Teaching Your Child to Cope With Emotions


It’s no secret that parenting is different today than it ever has been. It’s also no secret that children are faced with a mountain of challenges in coping with the social and emotional demands of their daily lives. Schools, where academic skills are typically taught, are overwhelmed with the demand for explicit instruction far beyond reading and math. Children (and their families) are essentially crying out for support in developing healthy interpersonal behavior and positive emotional coping. Unfortunately, most schools don’t have the time or the resources to teach these skills, and parents, children and professionals don’t know where to find support for their child. 


You might have a child who has meltdowns when they have to transition between playing with their toys or a game and leaving the house. She might struggle with managing her frustration when she is not doing what she wants to do. Perhaps your child is unable to negotiate how to share and take turns or consider another child’s emotions or perspective when playing with a toy or playing a game. Maybe you dread the phone calls from school because you know that recess has yet again resulted in a conflict with a peer or a temper tantrum when your child lost the game. As a parent, you may be feeling completely defeated and unsure where to go next.

That’s where Galvin Growth Group comes in!

Your child has access to a 5-week summer series completely dedicated to helping your child develop social skills and emotional regulation tools important for the school environment and social situations that are common for their age group.

You can expect this group to:

  • Teach our child the skills and tools to help them better regulate their emotions and be a better friend and develop healthy relationships

  • Help your child to their emotions and understand how to manage them

Being able to understand their own feelings and those of others, manage anger, and use good problem-solving skills with peer interactions can be skills that are helpful for your child. Get a jump on the school year by giving your child some solid strategies that they can use to demonstrate positive coping and to help them thrive socially and emotionally and help them have the best school year of their life!

A Reflective Approach to Mom-ing: How Parenting Challenges May be Impacting Your Mental Health

Let’s face it. Parenting children who are experiencing school, social, academic, emotional, or peer challenges can be tough. Wondering how to help yourself during this trying time with strategies to maintain your own mental and emotional well-being?


Join our parenting group!

One strategy our group will be learning about is how to immediately recognize the automatic negative thoughts that can take over our minds, and how our responses can impact our family and our daily responsibilities.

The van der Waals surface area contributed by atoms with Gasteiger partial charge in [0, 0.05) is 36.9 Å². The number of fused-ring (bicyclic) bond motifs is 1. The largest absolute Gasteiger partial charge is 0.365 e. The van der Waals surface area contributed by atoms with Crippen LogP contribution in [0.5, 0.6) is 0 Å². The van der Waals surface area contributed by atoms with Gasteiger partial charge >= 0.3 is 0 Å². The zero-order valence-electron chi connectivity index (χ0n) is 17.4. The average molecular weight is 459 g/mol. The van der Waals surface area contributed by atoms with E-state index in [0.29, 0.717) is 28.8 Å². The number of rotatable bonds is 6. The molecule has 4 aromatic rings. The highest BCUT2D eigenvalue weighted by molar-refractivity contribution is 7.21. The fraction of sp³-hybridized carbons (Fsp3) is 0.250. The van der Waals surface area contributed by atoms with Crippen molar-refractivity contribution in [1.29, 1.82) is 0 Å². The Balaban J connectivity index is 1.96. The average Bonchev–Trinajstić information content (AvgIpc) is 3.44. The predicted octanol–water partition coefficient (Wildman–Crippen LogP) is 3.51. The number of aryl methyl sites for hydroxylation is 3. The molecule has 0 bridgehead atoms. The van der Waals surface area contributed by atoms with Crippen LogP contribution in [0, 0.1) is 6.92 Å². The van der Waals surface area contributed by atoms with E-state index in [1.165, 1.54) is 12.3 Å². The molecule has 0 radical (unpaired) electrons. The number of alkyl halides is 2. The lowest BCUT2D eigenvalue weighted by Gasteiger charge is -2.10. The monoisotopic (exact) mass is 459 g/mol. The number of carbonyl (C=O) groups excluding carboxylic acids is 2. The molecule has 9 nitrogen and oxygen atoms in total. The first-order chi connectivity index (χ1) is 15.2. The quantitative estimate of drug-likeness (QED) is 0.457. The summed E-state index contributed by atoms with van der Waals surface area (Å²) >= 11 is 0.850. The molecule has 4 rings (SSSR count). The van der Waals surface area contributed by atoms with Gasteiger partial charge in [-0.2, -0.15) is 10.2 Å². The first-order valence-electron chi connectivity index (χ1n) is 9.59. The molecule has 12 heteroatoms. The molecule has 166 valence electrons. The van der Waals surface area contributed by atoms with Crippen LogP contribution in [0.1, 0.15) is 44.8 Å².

Maybe you received an email or phone call about a decision your child made at school that requires a follow-up conversation at home. You know this means an argument with them (as well with your spouse!) all because you are disagreeing on how to handle this ongoing situation. Maybe your child was suspended and has to be out of school (again) for a few days and you are so frustrated with what to do to fix this. So frustrated, that you are snapping at your other kids or your partner/spouse. You might even find it difficult to focus on the rest of your work day—and you don’t have time for this because you have deadlines to meet. Perhaps your son or daughter has been diagnosed with depression, or has poor planning and organization skills that prevents him or her from completing homework, going to school or making friends. You feel personally responsible that things are unravelling. You might even be worrying so much that he or she will fail a class this year. it is causing you to be feel hopeless. So much so, that you are finding yourself unmotivated or having depressive thoughts.

Figuring out how to change your thinking can actually help you be better able to manage parenting responsibilities and improve your capacity to cope with these challenging situations.

Our group can help with equipping you with strategies and skills to manage your own emotional well-being. Learn how to manage your emotions, tame your thoughts, and activate yourself as you navigate the daily demands of parenting and taking care of you!


Tackling automatic negative thoughts will include these skills and more:

  • Understand how thinking can contribute to low or anxious mood

  • Increase flexibility in how you are thinking about your situation

  • Identify several automatic thoughts and thinking traps

  • Learn techniques for challenging automatic negative thoughts  

  • Generate coping thoughts